Part 7: Why the Last Stop?

What the Title Means

Doris scolded me, “That’s a terrible name for your columns in SeniorHomes.com. It is so depressing. I’ve talked to other people and they think so too.” I was surprised at her reaction. Would I have moved here if this were not to be my Last Stop? Of course not.  I know I will be cared for here until I die and I feel confident that this is a good Last Stop for me.

Margery heading out for an adventure

I am secure knowing there is a Care Center as part of this Independent Living Lodge and Cottage community for seniors. If I need assisted living, skilled nursing or memory support—all part of the Care Center—it is waiting for me. Of course I do not want to need the Care Center, but if it is necessary, I can go. I will not be a burden to my adult children. I have my life arranged until my death and that is what I want. In fact, one of the reasons I write this column is to introduce readers of SeniorHomes.com to a healthy, happy and realistic Last Stop.

I tell people I have a love/hate relationship with the Care Center. I love that it is available, and I hate to think I might need to go there. The feedback from residents who move to assisted living is positive. We all feel sad when one of our independent living buddies starts loosing their cognitive skills and needs to move to memory support where their care is wonderful. Friends from independent living, who have been hospitalized for an illness or surgery, frequently go from the hospital to the skilled nursing part of the Care Center before they return to their apartments in independent living. Their feedback is upbeat regarding the care, support and concern they receive. Of course, and unfortunately, some go to skilled nursing and die there.

Recognize the Inevitable

Yes, the Last Stop implies death. It is inevitable. When a person dies here, their picture is placed on a stand in the mailroom to alert the residents to the death. There is room on the stand for flowers, cards and funeral and memorial arrangements depending on the families’ wishes. Many residents prefer that pictures are not displayed. Emotionally I agree, but I also know that realistically, it’s the right thing to do.

For me, one of the hardest experiences of living here is that so much of the news is bad. You go away for a week, as I recently did, and upon returning, the logical question to one’s friends is, “What’s new?” And the reply is usually about someone’s fall, another person’s pending operation, and perhaps a death. Sure there is good news to report: Kathy’s grandson is visiting her from Korea; or Hilda and Paul visited family in Silverthorne and had a good time cross-country skiing. However, it’s the bad news we dwell on. I wish I had the skill to change these dynamics, but I don’t.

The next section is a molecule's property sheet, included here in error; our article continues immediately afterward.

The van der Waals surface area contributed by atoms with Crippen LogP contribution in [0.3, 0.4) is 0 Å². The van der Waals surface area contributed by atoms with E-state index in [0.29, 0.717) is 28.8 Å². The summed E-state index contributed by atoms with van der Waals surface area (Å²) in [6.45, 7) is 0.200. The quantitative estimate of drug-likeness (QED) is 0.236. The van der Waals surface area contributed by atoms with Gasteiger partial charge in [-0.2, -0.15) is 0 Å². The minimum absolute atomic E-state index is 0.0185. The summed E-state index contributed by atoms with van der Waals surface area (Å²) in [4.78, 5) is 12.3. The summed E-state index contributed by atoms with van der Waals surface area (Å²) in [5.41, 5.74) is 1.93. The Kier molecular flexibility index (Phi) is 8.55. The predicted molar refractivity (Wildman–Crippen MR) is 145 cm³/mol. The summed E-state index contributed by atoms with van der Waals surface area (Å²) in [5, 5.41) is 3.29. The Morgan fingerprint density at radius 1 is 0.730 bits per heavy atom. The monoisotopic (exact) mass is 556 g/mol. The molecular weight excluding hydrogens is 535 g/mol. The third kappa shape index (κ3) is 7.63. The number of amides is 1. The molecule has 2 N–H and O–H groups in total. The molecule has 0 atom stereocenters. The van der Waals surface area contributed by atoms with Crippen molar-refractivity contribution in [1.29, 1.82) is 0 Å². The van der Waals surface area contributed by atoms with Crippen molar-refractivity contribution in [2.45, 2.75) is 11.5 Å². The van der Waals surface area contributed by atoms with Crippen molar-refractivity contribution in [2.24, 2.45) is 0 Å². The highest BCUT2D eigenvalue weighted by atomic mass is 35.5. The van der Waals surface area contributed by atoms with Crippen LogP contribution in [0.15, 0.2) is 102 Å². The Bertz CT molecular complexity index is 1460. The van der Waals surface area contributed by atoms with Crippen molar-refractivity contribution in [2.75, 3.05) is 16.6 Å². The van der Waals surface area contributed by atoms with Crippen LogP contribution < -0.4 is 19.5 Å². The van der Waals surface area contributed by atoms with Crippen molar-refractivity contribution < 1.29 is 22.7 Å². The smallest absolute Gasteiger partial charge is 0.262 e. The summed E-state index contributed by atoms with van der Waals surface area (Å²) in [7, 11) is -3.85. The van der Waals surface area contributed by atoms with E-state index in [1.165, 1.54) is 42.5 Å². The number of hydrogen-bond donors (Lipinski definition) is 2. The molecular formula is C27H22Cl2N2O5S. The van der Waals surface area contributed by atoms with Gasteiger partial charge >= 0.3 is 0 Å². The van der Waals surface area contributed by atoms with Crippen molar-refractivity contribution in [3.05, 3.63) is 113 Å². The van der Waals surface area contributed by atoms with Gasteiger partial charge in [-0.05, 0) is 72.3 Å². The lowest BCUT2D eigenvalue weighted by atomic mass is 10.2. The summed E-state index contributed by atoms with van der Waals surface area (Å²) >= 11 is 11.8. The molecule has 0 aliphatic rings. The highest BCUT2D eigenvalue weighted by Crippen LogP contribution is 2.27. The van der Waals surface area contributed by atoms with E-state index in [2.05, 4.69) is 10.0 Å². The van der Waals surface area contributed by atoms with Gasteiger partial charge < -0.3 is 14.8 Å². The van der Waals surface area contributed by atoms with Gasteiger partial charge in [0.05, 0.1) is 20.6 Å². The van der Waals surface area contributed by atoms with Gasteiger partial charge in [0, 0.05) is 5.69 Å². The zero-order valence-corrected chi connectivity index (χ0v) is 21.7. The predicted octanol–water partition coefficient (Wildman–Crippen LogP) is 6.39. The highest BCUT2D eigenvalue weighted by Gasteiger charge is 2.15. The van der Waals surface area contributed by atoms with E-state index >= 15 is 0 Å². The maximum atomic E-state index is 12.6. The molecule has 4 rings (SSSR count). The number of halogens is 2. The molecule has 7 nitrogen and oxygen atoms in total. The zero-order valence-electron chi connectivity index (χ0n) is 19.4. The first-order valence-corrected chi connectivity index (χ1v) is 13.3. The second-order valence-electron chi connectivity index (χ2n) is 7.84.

The library at The Lodge

I believe most of us living at my retirement community feel fortunate that we can enjoy our Last Stop together. We have lots of fun, excursions, classes, exercise, social events and constant dining partners if we want them. One of our residents, age 93, began painting for the first time when she moved here at age 88. The Denver Post recently recognized her work and she was interviewed on local television. There is a group of residents that have a play reading group. Their performances have become so good and popular that many resident come to watch them. And then there is our retired college history professor whose weekly history course is attended by about 60 absorbed people. We have a music study group. I am part of a book club and a writers’ group, both which meet monthly.

I live with a happy fun loving group of men and women—a few men and women have met here and paired up. One couple in their eighties married.

Loss of a Friend

Yesterday as we were leaving yoga, a class member told a few of us of a current death. The picture had not yet been posted in the mailroom. We stood around and reminisced about him and then about our sadness in losing yet another friend. Every age has a burden and death is ours. Where death leads is a mystery to us, but someday we will all find out.

Despite increased longevity there is always an end. And the end is sad. In my parent’s generation and generations before that, aging people were less likely to be living together in groups so their experience of loss was more spread out. In the words of Doctor Seuss, “Don’t cry because it is over, smile because it happened.”

I hope my readers aren’t turned away as Doris is by the overall title of what I am writing about. It is my wish as I continue writing these essays to share the good life that we over 65 year olds are enjoying.

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Written by Margery Fridstein, an author and retired psychotherapist specializing in child development. Margery currently lives in a continuing care retirement community outside of Denver, CO. She is chronicling her senior living experience in the monthly series, “The Last Stop With Margery Fridstein.”